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Frustrated volunteer firefighters ditch RFS brigades for independent ‘mozzie’ teams

Cathy Noakes walked away from the New South Wales Rural Fire Service (RFS) in 2014, but she never quit firefighting.

After more than a decade of active service, three of them as captain of her brigade in Farringdon, Ms Noakes stepped down in frustration with the RFS bureaucracy.

“You weren’t allowed to just go and put out a fire,” she said. “You always had to wait for approval. So, as you waited, the fire just escalated.”

Instead, Ms Noakes joined the “mosquito army”, a network of community-based firefighting teams, that went on to play a vital role in firefighting efforts during the 2019-2020 bushfires around Braidwood in the NSW Southern Tablelands.

With their own firefighting gear and radios, local knowledge and experience, the “mozzies” worked in close partnership with their local brigades when RFS resources were stretched beyond their limit across the state.

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The Victim Summaries

The Victim summaries contained in this document are from volunteers and staff who have bravely contacted the author to express their destressing and desperate plights. What is clear in every case is that the New South Wales Rural Fire Service (RFS) knowing showed an arogenate disregard of its duty of care as an employer. It, the RFS, fosters a culture where reports of Bullying, Harassment, Discrimination and Sexual Misconduct were ignored, supressed or dismissed. Complaints and grievances are systematically lost and investigations delayed and incompetently mishandled to the point complainants simply give up and leave the service. Retaliation is a common occurrence for victims of the RFS. It is common for a complainant to be the subject of a new counter complaint especially when the original complaint is about a Captain or other senior member of their Brigade. Dog Whistling and Gaslighting are common place and go unchecked even in the presence of senior RFS staff.

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Survey – Impact of Firefighting chemicals on Species and Ecosystems in Australia

A team of researchers at Griffith University are conducting a survey to try and identify knowledge and knowledge gaps in relation to the impact of fire-fighting chemicals on species and ecosystems in Australia as part of a larger project.

They are looking for the opinions of people from groups involved in fire management in Australia.

These groups might include fire services, researchers, policy makers, land managers, government and chemical manufacturers.

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Scientist investigating Australia’s past says Indigenous cultural burning key to controlling bushfires

Nestled beside one of Melbourne’s busiest roads, sits the Bolin Bolin Billabong — a site of immense cultural significance for the traditional owners, the Wurundjeri people.

Part of a once-vast wetland that flowed into the Yarra River, it’s known to them as Birrarung.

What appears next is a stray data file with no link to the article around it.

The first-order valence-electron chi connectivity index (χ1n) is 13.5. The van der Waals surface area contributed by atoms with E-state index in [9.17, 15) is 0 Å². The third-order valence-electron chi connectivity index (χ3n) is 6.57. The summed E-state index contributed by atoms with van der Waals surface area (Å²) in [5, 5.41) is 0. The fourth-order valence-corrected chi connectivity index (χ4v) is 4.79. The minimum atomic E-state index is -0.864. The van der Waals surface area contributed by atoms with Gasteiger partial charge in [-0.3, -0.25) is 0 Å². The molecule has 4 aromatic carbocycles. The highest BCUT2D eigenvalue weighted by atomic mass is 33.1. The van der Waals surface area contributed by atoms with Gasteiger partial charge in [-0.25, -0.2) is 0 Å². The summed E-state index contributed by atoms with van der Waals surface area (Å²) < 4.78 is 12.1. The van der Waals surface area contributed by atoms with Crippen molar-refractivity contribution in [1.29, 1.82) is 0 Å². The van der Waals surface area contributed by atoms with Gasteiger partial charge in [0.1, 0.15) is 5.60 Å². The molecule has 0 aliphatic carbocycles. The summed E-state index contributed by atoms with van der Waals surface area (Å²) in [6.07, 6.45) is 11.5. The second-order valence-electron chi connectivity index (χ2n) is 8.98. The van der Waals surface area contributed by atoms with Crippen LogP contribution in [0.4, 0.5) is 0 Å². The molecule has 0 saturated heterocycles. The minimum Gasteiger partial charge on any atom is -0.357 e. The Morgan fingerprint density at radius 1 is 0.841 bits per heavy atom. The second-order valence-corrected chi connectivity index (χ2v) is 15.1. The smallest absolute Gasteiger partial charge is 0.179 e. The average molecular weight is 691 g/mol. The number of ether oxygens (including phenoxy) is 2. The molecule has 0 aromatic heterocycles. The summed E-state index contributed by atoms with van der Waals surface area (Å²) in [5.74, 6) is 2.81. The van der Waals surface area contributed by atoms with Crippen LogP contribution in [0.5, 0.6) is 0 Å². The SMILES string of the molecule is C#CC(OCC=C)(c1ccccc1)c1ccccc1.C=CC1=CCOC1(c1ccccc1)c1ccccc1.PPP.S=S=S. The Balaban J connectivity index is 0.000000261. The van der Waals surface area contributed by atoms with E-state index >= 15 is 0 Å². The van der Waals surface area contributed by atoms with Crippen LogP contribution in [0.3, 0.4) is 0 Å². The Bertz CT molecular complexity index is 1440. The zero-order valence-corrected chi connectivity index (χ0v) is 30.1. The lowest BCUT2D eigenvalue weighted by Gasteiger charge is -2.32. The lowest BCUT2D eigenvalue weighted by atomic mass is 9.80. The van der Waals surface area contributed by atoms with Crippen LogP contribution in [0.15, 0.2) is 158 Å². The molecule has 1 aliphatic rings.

It used to be rich in native foods such as waterfowl, fish, eels and plants.

For associate professor in earth sciences and Wiradjuri man Michael Shawn Fletcher, it’s still rich — in priceless data.

His scientific analysis of this muddy waterhole gives an extraordinary window into the past.

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2021 Peer Support Training Opportunity

RED Friday Peer Support Team Training is available for up to fifteen NSW RFS Volunteer Firefighters (fully sponsored by RED Friday).

RED Friday has created a program schedule specifically for NSW RFS Volunteers.

Note: You don’t have to be a member of the VFFA to participate.

The primary focus of the program is the development of the skills needed to provide a reliable internal support system at a Brigade level and a crisis response plan (external support programs) as needed.

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Leadership styles on volunteer firefighter mental health and wellbeing – Research Study

Project title

Exploring the influence of leadership styles on volunteer firefighter mental health and wellbeing.

What does the research involve?

This study seeks to explore the impacts of COVID-19 on volunteer firefighter’s mental health and wellbeing. Specifically, the researchers are interested in whether these changes influence firefighter burnout and engagement in the workplace, and what factors foster positive outcomes during these uncertain and turbulent times. Factors which may improve volunteer firefighter mental health include resilience and exposure to leadership from supervisors.

If you consent to participate in this study, you will complete a brief questionnaire taking approximately 10–15 minutes. The survey begins by asking for your basic demographic information, before moving on to a range of validated scales. For each of these scales, you will respond by indicating how well certain statements describe your current circumstances.


Ashley McCuaig-Walton is a postgraduate student studying psychology at Monash University.

What are the benefits?

The benefits for firefighters who participate in this study include being able to contribute to new and practical research on firefighter mental health and wellbeing from a well-established university. As a small additional incentive, participants who complete the survey would also have the opportunity to enter a draw to win one of four $50 e-gift vouchers. Firefighters who take part in this study also can receive a copy of the results and a summary of the key findings from the study if requested.

How do I get involved?

The online survey has now closed and we thank everyone who participated.

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